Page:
Mike Capps
Mine enthusiast Stuart Burgess stands at the operating helm of the Eagle-Bluebell Hoise Room near Eureka. Division of Oil, Gas and Mining plans to backfill and close 116 abandoned mines in the area. Groups including Mojave Underground and Gold Rush Expedition oppose the move saying the division is rubbing out Utah's mining history, but the division says it is protecting the public from hazards.

EUREKA, Juab County — Plans to bury or seal 116 abandoned mines near this semi-ghost town are drawing opposition from groups saying Utah's mining legacy is getting the shaft.

But officials from the state Division of Oil, Gas and Mining — which plans to begin reclamation work on the abandoned mines this week — said, "Stay out, stay alive." They also said they are eliminating "attractive nuisances" that pose a liability to land owners and potentially fatal dangers to mine enthusiasts venturing into the mine shafts.

"These mines are clearly a hazard to the (landowners) and recreating public," said Luci Malin, administrator of the division's Abandoned Mine Reclamation Program.

Orem resident Mike Capps, 22, and members of Mojave Underground, a group dedicated to preserving mining history, said the division's plan to backfill or grate 116 mines on the outskirts of Eureka, a town 40 miles southwest of Provo, will stamp out an important chapter of that region's legacy.

"It's a loss to Utah's history," Capps said of the proposed project. "(Mining) is really what made the West what it is."

Capps, who estimates he and other members of Mojave Underground have explored a combined total of 500 mines throughout the West — they always do so with the permission of landowners — said more people are killed or injured riding bikes compared with the number killed or injured in abandoned mines in Utah.

Louis Admodt, project manager for the mining division, said there are myriad dangers underground, such as cave-ins and pockets of black damp, or areas lacking oxygen. The division is trying to stop young children from going into mines and getting killed.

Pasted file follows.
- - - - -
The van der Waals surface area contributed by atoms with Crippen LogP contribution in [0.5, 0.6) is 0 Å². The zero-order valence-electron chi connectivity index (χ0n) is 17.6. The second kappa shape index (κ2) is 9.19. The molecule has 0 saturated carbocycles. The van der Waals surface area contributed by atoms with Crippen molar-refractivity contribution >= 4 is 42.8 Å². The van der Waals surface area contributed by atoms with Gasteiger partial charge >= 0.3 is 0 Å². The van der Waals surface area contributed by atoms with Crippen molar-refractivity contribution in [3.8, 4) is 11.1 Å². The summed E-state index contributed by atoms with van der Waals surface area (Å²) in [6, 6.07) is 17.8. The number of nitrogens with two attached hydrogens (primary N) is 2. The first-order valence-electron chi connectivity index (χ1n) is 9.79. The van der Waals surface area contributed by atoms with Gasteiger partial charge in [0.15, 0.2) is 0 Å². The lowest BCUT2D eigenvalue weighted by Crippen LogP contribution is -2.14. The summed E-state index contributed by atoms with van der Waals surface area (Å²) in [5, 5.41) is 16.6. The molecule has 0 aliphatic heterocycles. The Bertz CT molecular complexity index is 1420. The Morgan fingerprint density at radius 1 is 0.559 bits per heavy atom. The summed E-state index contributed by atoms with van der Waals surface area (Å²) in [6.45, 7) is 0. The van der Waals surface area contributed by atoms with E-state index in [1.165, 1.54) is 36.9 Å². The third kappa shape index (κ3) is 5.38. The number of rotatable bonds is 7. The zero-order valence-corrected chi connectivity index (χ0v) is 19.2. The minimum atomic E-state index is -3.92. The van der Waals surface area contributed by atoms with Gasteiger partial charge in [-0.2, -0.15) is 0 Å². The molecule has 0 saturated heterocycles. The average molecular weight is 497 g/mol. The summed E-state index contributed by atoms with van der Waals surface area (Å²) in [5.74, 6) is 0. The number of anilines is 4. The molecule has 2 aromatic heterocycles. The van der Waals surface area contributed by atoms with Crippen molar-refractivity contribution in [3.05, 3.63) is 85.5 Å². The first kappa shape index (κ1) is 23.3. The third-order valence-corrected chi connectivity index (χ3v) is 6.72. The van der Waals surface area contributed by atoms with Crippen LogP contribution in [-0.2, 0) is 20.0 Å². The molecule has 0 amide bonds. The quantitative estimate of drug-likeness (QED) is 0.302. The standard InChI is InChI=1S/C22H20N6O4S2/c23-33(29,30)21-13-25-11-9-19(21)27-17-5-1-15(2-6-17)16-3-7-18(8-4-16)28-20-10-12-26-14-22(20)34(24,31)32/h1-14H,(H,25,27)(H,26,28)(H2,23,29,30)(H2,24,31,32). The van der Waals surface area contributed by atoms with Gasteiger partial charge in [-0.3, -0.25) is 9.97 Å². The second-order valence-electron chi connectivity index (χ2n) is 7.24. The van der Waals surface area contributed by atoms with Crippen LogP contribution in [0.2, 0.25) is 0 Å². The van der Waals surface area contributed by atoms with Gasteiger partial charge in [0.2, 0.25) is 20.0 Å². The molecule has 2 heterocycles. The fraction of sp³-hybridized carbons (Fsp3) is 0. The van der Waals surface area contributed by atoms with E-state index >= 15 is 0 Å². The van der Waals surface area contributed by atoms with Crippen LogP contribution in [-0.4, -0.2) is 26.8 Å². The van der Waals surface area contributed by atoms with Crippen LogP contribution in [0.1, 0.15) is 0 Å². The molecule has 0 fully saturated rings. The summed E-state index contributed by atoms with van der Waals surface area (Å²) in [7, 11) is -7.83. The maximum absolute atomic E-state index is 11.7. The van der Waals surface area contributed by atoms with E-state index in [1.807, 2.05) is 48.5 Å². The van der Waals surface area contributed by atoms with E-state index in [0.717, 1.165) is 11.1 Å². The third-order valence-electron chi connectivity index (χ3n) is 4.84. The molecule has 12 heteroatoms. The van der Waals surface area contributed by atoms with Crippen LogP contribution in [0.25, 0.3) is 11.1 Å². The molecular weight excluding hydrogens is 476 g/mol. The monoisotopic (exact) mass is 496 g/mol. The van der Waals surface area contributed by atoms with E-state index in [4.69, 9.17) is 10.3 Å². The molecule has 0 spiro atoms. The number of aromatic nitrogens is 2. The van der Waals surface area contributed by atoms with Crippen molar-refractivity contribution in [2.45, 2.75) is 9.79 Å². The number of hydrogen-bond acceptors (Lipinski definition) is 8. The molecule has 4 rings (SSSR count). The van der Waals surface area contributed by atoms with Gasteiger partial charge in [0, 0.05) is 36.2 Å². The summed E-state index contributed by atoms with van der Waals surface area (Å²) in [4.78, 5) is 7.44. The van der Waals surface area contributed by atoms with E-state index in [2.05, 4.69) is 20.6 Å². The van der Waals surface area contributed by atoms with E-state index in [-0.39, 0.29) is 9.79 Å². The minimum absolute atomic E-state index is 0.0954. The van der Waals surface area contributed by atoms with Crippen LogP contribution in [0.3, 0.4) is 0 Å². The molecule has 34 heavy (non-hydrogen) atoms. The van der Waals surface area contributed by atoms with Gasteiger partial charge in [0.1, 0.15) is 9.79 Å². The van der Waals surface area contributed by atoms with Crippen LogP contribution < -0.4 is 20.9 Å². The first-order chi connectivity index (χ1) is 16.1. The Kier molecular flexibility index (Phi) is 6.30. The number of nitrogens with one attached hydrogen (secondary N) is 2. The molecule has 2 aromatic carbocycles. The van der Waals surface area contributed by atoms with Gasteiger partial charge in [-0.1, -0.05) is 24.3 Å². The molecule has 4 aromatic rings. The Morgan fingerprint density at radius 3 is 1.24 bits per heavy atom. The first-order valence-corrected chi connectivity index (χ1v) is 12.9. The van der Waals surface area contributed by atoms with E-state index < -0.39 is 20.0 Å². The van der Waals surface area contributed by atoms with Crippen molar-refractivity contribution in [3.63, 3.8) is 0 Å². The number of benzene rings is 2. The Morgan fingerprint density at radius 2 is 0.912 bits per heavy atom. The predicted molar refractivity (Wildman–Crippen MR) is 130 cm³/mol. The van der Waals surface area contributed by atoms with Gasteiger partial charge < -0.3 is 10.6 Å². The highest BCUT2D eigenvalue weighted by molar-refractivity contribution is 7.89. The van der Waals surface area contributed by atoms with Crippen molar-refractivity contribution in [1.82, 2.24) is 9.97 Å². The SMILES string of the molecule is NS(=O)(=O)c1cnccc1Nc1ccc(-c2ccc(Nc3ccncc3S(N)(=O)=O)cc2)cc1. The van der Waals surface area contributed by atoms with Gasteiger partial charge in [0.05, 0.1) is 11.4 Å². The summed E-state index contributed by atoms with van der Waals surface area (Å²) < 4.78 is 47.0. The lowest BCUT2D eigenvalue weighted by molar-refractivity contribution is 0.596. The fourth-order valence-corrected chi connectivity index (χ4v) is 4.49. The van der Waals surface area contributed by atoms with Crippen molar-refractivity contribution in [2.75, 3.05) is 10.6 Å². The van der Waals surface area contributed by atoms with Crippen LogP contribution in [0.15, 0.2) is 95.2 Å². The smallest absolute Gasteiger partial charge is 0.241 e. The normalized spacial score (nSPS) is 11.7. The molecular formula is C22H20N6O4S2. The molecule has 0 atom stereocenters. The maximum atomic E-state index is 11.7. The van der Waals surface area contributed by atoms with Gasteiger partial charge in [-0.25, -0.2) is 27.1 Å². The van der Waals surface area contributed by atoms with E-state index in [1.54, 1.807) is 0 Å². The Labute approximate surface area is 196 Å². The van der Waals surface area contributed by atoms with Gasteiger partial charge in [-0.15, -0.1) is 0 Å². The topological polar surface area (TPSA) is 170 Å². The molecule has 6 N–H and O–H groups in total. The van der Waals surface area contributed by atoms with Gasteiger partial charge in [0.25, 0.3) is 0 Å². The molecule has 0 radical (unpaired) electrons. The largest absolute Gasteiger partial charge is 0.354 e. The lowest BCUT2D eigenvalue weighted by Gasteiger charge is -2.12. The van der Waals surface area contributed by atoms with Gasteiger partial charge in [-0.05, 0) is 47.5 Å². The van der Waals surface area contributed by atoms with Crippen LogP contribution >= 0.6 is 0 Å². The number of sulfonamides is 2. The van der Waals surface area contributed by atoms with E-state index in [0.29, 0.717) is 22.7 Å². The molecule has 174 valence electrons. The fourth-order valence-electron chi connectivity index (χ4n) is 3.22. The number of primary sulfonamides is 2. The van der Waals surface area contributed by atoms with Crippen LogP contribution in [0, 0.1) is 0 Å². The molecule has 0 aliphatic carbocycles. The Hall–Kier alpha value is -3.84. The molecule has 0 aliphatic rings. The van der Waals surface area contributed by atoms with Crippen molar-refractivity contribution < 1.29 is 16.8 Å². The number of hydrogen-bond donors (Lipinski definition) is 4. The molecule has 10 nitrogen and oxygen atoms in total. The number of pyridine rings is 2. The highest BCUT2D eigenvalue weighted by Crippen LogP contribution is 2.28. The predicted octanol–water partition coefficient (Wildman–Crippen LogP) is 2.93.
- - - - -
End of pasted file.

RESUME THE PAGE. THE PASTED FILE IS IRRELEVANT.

"That's what we're trying to protect against," he said.

Admodt said the division is filling in the majority of mines because it is cheaper than sealing mines off with a grate, $1,200 compared to $3,000. Besides, he said, the division won't do reclamation work unless it has permission from property owners.

Mojave Underground also is concerned with damage done to mining sites during reclamation work, Capps said, which typifies the division's disregard for history. Foremost on their minds is the case of the Bullion Beck headframe, equipment on the National Register of Historic Places that was smashed and splintered in March 1986 while a contractor was placing a gird on a 1,200-foot-deep mine shaft.

Malin said that unfortunate occurrence was an isolated incident, and the division went to great lengths to mitigate the damage done to the headframe.

"We go out of our way and do more than what is required to make sure that Utah's mining legacy and history and heritage is preserved," she said.

Russell Hartill, an attorney in Sandy who's written a book about the history of mining in California, said he thinks dumping dirt and rocks down a mine shaft to preserve history is an oxymoron.

"They seem to be more interested in rescuing a mine cart and sticking it at a roadside rest stop and saying, 'That's our mining heritage,"' he said.

Draper resident Corey Shuman, 35, a member of Gold Rush Expeditions Inc., a nonprofit group that works to preserve mine sites across Utah, said they're not heavily involved with Eureka because most of the sites were destroyed when the Environmental Protection Agency did lead abatement work there years ago. However, he said he's sad to see mine sites disappear off the map.

"(Mining) is a huge piece of history that Utah has to offer the nation that we're cutting our own throats on," he said.

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